The Ten Dimensions of String Theory

One of the things that has always fascinated me about the tzimtzum myth is its parallels to modern Big Bang theory (and not the TV show). Modern science postulates that there was a “singularity” or point of infinite energy and density a the beginning of the universe, which exploded into all the matter and energy we known today. In other descriptions I’ve heard, since space was also infinitely compressed at the beginning, calling the singularity a “point” is misleading, since that implies there was space around such a point. Instead, imagine an infinite field of infinite energy and density.

It’s quite curious that a 16th century myth, which Isaac Luria and his disciple Hayim Vital elucidated, has so many similarities with modern science. Of course, modern science disregards the metaphysical connections as mostly coincidental. Scientists merely extrapolated current measurements back in time to come up with their theory, and lots of evidence bears out their theory: the cosmic microwave background, the redshift of galaxies, among other measurements. Also curious is that the Sephirot are the ten divine emanations of God responsible for the world we live in today, according to Kabbalah. In some versions of String Theory, we live in a ten-dimensional universe, seven dimensions of which have been “curled” up so that, by all measurements, we appear to be in a three-dimensional universe (plus one of time). In some versions of the Shevirat Hakelim, the Shattering of the Vessels, seven of the original ten sephirot were “shattered” when God’s light filled them.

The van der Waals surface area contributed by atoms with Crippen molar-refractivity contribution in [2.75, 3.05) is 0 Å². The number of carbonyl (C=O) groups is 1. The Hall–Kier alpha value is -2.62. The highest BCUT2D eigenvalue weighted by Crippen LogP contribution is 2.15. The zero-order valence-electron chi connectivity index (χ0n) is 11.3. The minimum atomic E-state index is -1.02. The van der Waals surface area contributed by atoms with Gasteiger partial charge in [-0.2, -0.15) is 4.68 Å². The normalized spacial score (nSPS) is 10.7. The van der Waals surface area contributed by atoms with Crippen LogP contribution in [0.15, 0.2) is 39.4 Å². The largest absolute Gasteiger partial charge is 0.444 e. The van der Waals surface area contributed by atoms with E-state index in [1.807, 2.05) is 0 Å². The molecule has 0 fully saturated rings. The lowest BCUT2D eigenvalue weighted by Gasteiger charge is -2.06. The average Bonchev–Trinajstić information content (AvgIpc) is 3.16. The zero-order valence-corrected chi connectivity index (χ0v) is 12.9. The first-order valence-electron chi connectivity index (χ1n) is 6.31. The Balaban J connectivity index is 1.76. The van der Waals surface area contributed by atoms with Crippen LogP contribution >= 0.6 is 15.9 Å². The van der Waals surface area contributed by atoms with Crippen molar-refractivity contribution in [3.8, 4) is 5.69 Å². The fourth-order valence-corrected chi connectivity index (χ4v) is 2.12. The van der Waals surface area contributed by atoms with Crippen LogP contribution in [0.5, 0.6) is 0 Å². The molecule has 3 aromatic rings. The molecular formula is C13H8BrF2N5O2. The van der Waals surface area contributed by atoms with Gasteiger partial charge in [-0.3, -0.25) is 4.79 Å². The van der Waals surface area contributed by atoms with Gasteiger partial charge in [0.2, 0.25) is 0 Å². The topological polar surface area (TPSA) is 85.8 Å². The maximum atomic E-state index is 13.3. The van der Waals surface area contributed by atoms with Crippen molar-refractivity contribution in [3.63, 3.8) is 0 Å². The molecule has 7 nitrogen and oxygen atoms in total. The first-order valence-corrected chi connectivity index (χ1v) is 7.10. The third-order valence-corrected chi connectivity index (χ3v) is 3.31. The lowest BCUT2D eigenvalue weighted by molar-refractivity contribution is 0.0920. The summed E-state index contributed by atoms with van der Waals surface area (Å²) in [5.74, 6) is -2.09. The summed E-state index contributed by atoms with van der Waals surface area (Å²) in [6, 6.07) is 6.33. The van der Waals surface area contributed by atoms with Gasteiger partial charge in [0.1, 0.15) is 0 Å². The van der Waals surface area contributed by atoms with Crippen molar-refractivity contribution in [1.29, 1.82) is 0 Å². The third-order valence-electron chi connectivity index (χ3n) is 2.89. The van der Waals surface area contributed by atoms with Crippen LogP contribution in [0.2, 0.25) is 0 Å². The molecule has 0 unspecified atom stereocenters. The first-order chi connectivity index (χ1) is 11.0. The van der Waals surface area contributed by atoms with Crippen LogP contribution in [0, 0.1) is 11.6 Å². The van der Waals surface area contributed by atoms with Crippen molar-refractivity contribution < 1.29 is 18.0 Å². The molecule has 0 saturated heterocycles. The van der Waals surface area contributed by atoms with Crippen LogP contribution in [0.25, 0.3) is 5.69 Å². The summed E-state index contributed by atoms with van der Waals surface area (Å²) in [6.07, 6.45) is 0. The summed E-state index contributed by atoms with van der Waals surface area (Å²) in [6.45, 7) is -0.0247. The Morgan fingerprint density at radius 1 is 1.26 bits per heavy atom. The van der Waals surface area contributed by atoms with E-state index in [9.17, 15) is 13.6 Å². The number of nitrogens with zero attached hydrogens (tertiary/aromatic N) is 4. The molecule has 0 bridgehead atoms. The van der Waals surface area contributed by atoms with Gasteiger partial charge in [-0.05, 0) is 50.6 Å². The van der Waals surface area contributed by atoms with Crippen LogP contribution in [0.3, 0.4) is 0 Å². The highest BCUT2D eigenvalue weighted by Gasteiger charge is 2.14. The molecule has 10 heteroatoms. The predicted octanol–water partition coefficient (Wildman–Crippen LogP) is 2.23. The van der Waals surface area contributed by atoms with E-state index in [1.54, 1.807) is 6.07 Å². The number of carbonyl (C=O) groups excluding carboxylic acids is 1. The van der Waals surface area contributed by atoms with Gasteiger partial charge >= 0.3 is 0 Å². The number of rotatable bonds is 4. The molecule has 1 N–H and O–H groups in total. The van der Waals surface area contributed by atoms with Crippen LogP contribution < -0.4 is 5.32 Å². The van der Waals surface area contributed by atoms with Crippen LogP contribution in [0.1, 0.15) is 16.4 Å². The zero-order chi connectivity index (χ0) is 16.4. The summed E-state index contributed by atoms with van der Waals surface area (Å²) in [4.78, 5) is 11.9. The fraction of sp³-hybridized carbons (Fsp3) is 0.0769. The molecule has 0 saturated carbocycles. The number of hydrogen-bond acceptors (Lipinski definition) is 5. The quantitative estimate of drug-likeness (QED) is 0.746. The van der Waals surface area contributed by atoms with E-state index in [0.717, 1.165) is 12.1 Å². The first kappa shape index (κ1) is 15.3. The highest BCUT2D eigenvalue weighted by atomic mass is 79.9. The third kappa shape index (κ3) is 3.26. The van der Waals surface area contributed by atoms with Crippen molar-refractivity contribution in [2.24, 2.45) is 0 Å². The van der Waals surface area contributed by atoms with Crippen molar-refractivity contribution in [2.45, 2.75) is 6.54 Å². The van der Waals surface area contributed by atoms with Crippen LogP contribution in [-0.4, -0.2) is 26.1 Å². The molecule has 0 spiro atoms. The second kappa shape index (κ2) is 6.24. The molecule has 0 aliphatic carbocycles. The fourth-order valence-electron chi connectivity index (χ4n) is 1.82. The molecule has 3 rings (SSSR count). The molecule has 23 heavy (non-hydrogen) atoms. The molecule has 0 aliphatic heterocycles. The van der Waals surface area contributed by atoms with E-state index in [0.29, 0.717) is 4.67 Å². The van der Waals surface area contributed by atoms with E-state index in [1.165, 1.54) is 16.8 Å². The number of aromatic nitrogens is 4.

Of course, this might all be a coincidence. One theory was arrived at by contemplation of biblical questions. Another, by measurements of the universe. My preference is to trust the latter. However, when I am confronted with information that seems strangely correlated, even if it may not be, my ears perk up. As string theory develops over time it will be interesting to see if the parallels continue or the theories diverge.

Tomorrow’s Myth: The Business of Demons